Derminator



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Messages - SarahVaughter

616
Dermarolling / Microneedling / Re: Using 1.0 Roller with ease
« on: December 06, 2012, 03:19:26 PM »
You can increase the number of passes. Initially, it is wise to start slowly. As soon as you know how your skin reacts, you can increase the number of passes. Do not forget to lift the roller after each pass to avoid hitting exactly the same skin channel several times.

Yes, you can definitely use a 0.5 mm dermastamp in between your dermarolling sessions. If you plan to use it on your marionette lines or wrinkles, a dermastamp with longer needles is likely more suitable. You can stamp and roll the same area during the same session.

617
Dermarolling / Microneedling / Re: Pooled blood under skin
« on: December 06, 2012, 02:48:06 PM »
Hemosiderin stains (long-lasting rust-color iron pigment left after significant bruising) are very rare and most people will never get them even after serious bruising.  If you are prone to them, you would have likely noticed them in the past. Hemosiderin stains are different from ordinary, common hyperpigmentation. Hemosiderin  stains is iron that is left behind after other components in the blood have been cleared up after bruising. Hemosiderin stains disappear with time but it can take a year.

Ordinary hyperpigmentation is caused by overproduction of the pigment melanin that is normally present in the skin and makes up the color of our skin.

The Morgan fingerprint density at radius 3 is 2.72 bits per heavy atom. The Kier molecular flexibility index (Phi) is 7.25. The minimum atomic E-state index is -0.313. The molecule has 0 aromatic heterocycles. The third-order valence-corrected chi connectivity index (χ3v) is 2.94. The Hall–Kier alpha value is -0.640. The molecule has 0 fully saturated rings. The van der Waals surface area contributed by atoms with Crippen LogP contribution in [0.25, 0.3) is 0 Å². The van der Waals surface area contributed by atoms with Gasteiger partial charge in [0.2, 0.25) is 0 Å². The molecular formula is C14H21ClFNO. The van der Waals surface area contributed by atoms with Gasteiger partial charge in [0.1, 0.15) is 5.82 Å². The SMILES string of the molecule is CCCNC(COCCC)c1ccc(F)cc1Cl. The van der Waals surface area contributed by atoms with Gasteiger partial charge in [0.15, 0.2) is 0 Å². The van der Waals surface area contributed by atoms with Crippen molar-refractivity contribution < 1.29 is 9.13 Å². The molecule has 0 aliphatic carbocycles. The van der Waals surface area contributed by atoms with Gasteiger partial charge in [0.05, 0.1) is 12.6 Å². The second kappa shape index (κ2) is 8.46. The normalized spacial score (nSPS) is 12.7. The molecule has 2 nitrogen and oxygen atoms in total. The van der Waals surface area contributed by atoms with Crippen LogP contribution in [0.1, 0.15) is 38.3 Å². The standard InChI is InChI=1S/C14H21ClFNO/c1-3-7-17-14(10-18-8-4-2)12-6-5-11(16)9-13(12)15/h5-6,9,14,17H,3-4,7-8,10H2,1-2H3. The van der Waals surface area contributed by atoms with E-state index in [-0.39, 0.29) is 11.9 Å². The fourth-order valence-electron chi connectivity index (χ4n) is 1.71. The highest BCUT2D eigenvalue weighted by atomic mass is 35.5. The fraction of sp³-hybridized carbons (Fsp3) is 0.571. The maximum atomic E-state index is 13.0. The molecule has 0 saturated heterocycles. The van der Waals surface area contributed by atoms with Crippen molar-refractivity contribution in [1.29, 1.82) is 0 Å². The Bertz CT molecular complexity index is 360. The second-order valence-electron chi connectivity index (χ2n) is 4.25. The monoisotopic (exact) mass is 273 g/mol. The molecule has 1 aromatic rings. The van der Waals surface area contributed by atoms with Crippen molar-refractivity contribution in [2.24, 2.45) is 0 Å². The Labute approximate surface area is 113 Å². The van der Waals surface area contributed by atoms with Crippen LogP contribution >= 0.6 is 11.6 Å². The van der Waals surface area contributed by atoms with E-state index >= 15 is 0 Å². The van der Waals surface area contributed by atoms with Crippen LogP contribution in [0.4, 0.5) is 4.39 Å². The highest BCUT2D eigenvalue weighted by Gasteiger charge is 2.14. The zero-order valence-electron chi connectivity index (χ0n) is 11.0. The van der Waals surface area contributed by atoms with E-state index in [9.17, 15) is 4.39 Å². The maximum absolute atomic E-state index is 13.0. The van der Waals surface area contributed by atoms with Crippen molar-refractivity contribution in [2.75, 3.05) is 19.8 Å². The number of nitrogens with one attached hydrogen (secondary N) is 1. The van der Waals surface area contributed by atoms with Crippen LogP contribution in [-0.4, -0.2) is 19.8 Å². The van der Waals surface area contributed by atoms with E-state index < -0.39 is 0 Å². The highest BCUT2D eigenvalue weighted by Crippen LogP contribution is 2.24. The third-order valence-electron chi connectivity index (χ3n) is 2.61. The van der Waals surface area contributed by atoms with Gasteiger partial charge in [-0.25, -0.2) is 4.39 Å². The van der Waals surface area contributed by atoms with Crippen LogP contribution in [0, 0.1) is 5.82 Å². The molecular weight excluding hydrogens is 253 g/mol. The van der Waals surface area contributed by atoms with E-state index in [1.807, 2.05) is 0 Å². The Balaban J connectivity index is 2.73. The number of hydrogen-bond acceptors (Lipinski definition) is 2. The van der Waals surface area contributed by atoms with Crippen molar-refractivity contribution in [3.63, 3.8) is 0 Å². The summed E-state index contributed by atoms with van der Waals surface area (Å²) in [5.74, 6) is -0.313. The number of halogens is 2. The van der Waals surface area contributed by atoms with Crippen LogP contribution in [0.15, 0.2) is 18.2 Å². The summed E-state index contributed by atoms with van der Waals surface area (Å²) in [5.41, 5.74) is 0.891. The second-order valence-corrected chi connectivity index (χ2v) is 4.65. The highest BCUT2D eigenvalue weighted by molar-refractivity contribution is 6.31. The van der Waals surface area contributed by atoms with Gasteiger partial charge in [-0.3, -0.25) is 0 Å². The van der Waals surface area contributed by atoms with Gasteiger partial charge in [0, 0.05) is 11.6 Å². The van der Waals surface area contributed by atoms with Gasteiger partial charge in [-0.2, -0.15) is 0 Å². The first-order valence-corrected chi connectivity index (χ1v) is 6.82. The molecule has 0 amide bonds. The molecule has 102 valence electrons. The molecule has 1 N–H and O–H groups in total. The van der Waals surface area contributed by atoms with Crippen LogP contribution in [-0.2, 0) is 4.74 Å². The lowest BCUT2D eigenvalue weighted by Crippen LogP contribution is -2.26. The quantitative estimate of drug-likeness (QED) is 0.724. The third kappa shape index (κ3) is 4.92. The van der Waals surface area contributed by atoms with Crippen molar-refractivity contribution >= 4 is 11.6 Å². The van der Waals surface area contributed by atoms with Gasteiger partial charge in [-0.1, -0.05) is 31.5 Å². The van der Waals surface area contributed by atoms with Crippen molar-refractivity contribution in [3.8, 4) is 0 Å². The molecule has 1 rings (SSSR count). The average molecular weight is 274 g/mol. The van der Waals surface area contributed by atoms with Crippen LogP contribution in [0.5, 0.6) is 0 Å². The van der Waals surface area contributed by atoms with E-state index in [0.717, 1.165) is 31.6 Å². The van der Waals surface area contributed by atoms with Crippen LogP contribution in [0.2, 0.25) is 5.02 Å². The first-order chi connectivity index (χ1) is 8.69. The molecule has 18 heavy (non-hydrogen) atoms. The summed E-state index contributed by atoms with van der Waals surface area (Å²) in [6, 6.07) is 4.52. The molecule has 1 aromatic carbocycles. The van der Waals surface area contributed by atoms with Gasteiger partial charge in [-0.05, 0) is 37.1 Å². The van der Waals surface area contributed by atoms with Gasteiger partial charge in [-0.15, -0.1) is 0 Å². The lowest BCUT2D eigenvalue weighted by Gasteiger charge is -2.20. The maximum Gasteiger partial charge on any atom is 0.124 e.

Melanin is our natural UV filter and more is produced upon sun exposure. In some individuals, the skin reacts to an injury or long-term inflammation (for example in acne) by overproducing melanin in the area. In certain conditions such as Melasma or Chloasma, the reason why the skin overproduces melanin is unknown.  Freckles, age spots etc. contain melanin.  Melanin pigmentation usually responds to whitening products such as hydroquinone (the deeper the melanin is in the skin the harder it is to get rid of it).

It is very important to protect hyperpigmentation-prone skin from the sun.

618
Dermarolling / Microneedling / Re: Stamping Whiteheads
« on: December 06, 2012, 02:45:58 PM »
You can gently pierce it with your dermastamp (use the edge needles of the dermastamp).  Do not pierce it deeply, just superficially to be able to squeeze its content out.

Just remember to thoroughly clean and disinfect the dermastamp immediately afterwards before using it!

619
Dermarolling / Microneedling / Re: Cherry Angiomas
« on: November 30, 2012, 04:24:52 PM »
Cherry angiomas are spots that are very densely packed with capillaries. From our experience, capillary problems such as dilated veins or cherry angiomas are neither improved nor worsened by microneedling. Rolling over them is safe though, and it won't make it any worse.

For Cherry angiomas, you could try vascular laser or an old fashioned but still very effective electrocautery, cryotherapy, shave excision etc.

620
Dermarolling / Microneedling / Re: Post dermarolling product application
« on: November 30, 2012, 02:18:28 PM »